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“Altheimer Symposium on Racial Equity in the 21st Century: Culturally Significant Speech: Law, Courts, Society and Racial Equity,” 21 U. Arkansas Little Rock Law Journal 845(1999).

DOWNLOAD ARTICLE HERE:21UArk(LittleRock)LRev845(1999)CultSigSpeech

Abstarct: Even a modest goal of racial equity that looks to the amelioration of the negative economic, social and political effects of the racial difference our society embraces has eluded several generations of litigators and lawmakers. This paper looks to the interaction of law and culture for an understanding of this failure. It suggests that only by acting in culturally significant ways can there be an effective conversation about race equity. Culturally significant speech is comprised of three elements, pain (sacrifice), power (cultural voice), and time (institutional incorporation), the effective use of which determines our perception of differences and sameness, of fairness and unfairness, of inclusion and exclusion, of toleration and suppression. The paper ends with a consideration of the means through which it is possible to speak in culturally significant ways in contemporary America.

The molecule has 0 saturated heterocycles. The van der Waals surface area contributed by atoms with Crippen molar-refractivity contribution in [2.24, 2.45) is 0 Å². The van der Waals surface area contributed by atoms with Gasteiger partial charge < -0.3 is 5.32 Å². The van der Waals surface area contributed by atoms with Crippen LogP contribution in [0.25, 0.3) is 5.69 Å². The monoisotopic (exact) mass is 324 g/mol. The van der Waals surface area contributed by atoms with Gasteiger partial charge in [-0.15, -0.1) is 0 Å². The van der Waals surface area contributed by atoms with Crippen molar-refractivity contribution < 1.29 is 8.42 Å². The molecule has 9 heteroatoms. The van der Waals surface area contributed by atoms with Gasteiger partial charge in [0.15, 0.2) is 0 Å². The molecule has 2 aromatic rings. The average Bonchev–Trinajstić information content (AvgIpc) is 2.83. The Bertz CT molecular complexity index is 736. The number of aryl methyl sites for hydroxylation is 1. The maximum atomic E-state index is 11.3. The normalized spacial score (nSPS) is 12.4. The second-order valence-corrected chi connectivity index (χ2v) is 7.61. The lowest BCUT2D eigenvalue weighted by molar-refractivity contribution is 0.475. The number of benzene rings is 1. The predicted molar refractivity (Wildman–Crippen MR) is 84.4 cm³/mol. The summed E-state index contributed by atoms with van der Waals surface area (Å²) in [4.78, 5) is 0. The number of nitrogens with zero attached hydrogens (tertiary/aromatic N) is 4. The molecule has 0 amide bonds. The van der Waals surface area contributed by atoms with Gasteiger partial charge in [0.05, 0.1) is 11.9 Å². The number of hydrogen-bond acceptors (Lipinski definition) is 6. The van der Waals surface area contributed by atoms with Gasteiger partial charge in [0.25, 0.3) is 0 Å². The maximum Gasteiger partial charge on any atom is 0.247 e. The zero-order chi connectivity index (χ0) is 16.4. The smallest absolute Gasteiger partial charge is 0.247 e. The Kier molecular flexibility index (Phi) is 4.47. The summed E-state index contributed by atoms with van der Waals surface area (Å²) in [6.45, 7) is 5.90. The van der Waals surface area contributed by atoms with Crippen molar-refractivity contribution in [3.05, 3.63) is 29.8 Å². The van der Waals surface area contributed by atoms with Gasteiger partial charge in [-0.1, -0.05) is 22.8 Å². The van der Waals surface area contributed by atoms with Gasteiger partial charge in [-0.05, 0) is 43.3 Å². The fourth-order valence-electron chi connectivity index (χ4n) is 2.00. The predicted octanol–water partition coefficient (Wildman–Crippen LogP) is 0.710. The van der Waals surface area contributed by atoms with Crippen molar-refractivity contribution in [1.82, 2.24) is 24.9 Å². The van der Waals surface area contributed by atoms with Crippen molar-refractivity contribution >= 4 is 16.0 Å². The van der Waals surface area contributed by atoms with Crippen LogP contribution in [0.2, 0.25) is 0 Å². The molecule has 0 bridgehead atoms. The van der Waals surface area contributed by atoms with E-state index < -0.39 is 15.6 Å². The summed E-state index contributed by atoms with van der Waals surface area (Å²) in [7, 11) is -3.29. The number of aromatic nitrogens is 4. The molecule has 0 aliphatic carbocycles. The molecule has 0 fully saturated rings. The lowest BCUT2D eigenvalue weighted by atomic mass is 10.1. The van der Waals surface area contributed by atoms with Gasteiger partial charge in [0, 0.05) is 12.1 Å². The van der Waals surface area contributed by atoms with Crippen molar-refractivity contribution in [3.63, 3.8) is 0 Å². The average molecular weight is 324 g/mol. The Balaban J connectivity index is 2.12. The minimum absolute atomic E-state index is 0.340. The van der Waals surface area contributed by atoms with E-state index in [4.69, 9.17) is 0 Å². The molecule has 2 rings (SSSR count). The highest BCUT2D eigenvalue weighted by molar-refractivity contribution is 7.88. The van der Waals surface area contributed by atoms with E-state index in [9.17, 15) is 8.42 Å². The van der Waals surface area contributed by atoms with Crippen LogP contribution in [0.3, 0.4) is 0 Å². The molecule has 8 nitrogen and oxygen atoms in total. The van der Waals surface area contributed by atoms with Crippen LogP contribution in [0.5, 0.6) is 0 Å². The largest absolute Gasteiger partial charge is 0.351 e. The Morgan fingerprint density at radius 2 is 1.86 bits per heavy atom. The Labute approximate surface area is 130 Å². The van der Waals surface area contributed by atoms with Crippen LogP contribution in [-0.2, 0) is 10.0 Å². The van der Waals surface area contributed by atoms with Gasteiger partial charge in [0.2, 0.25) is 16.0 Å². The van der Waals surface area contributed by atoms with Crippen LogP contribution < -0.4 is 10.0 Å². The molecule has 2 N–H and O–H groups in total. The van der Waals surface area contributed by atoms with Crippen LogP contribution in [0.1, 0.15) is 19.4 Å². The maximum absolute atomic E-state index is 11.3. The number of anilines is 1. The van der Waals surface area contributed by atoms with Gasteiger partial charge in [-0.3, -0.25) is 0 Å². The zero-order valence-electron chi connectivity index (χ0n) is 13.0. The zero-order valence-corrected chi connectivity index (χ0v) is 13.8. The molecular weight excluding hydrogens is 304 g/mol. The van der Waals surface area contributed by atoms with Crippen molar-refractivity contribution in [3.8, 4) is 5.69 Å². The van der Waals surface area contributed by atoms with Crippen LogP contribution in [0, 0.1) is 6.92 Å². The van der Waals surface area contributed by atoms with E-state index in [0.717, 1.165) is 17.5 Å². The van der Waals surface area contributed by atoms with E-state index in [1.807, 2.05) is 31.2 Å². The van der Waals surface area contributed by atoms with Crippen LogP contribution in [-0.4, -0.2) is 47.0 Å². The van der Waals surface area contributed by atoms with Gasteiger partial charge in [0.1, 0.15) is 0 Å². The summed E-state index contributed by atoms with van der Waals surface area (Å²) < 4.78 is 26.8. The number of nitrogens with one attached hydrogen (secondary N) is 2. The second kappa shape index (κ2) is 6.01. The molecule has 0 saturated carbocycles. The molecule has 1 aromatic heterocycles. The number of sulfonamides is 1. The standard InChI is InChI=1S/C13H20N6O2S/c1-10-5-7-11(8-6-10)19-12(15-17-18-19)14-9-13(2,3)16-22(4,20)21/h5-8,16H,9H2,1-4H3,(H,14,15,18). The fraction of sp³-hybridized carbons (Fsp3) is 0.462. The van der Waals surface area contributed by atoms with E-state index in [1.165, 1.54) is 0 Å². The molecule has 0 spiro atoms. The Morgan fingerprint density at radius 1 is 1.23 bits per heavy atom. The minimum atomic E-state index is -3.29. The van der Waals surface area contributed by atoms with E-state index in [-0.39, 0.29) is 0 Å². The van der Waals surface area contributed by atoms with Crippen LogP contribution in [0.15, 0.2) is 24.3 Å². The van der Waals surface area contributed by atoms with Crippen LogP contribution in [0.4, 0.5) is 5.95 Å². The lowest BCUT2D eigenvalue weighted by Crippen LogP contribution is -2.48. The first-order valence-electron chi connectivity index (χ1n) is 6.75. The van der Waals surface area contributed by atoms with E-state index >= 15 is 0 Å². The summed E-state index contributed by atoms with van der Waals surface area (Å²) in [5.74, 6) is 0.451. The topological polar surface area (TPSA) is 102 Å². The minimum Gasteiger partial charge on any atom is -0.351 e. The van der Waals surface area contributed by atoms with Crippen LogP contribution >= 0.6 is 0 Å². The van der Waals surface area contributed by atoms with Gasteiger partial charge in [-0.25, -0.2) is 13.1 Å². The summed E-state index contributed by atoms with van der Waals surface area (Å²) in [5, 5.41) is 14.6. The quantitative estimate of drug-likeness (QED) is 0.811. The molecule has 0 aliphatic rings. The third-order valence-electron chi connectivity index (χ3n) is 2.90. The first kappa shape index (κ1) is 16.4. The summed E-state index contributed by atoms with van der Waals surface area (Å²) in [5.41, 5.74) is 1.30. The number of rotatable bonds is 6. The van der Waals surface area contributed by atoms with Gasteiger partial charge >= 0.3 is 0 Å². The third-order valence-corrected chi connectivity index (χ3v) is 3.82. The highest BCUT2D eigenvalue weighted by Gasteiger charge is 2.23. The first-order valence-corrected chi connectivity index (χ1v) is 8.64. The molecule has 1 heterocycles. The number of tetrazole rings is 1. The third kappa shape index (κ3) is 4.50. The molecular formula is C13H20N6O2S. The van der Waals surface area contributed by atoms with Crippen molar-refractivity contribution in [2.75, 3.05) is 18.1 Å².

“Toleration, Suppression and the Public/Private Divide: Homosexuals Through Military Eyes,” 34 Tulsa Law Journal 537 (1999).

DOWNLOAD ARTICLE HERE: 34TulsaLRev537(1999)Military

Abstract: The essay examines the limits of the liberal model of toleration, the way in which it enforces the lines drawn between difference, which is tolerated, and deviance, which is suppressed, through the example of the American military’s “don’t ask/don’t tell” scheme. The military, like liberal society, makes room for difference by confining difference to those private social spaces it is willing to tolerate. While the differences between “progressive” and “traditionalist” is great, it is still merely one of degree. The basic postulates of the closet are accepted. Sexual subterfuge on the part of sexual non-conformists is the order of the day. The cases in which men and women have been separated form service on grounds of their sexual non-conformity provide a vivid if poignant picture of the boundaries that liberal toleration has drawn for our society. The implications of the public/private binary and its corollary–that public expressions of “being” is another form of “doing”–reach their limit in the military context. The essay then considers the cases brought by gay men and lesbians under the don’t ask/don’t tell policy. Though much of the case law is couched in the formalistic language of status and conduct, the real boundaries of toleration are formed by the public expression of acts which are offensive when the institutions of dominant society are required to publicly acknowledge them. This is the point at which society will tolerate prejudice and accommodate offense. The military cases make that evident.